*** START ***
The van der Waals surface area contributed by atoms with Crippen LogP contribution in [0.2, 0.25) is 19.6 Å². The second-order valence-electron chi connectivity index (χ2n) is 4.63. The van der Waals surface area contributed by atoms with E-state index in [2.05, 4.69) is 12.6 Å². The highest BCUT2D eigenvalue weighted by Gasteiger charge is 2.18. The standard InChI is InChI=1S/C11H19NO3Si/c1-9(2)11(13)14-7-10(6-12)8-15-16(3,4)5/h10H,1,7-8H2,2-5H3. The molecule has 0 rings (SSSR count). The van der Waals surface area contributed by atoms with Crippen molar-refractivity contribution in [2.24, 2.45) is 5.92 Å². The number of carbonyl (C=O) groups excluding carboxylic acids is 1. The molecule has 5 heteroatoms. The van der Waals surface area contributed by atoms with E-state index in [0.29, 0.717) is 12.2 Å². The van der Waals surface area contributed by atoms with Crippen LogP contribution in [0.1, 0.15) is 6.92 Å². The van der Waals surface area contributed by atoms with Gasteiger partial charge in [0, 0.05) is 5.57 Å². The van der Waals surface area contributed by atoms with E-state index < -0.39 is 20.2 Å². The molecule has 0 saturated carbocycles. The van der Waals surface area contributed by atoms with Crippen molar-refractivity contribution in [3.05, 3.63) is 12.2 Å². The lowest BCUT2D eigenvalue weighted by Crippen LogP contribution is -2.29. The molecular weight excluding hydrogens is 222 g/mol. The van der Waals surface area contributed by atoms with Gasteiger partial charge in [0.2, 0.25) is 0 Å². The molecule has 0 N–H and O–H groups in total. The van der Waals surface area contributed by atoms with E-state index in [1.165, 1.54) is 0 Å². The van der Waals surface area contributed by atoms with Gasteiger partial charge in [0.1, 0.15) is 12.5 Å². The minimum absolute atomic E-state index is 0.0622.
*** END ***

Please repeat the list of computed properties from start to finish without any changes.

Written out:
The van der Waals surface area contributed by atoms with Crippen LogP contribution in [0.2, 0.25) is 19.6 Å². The second-order valence-electron chi connectivity index (χ2n) is 4.63. The van der Waals surface area contributed by atoms with E-state index in [2.05, 4.69) is 12.6 Å². The highest BCUT2D eigenvalue weighted by Gasteiger charge is 2.18. The standard InChI is InChI=1S/C11H19NO3Si/c1-9(2)11(13)14-7-10(6-12)8-15-16(3,4)5/h10H,1,7-8H2,2-5H3. The molecule has 0 rings (SSSR count). The van der Waals surface area contributed by atoms with Crippen molar-refractivity contribution in [2.24, 2.45) is 5.92 Å². The number of carbonyl (C=O) groups excluding carboxylic acids is 1. The molecule has 5 heteroatoms. The van der Waals surface area contributed by atoms with E-state index in [0.29, 0.717) is 12.2 Å². The van der Waals surface area contributed by atoms with Crippen LogP contribution in [0.1, 0.15) is 6.92 Å². The van der Waals surface area contributed by atoms with Gasteiger partial charge in [0, 0.05) is 5.57 Å². The van der Waals surface area contributed by atoms with E-state index < -0.39 is 20.2 Å². The molecule has 0 saturated carbocycles. The van der Waals surface area contributed by atoms with Crippen molar-refractivity contribution in [3.05, 3.63) is 12.2 Å². The lowest BCUT2D eigenvalue weighted by Crippen LogP contribution is -2.29. The molecular weight excluding hydrogens is 222 g/mol. The van der Waals surface area contributed by atoms with Gasteiger partial charge in [0.2, 0.25) is 0 Å². The molecule has 0 N–H and O–H groups in total. The van der Waals surface area contributed by atoms with E-state index in [1.165, 1.54) is 0 Å². The van der Waals surface area contributed by atoms with Gasteiger partial charge in [0.1, 0.15) is 12.5 Å². The minimum absolute atomic E-state index is 0.0622.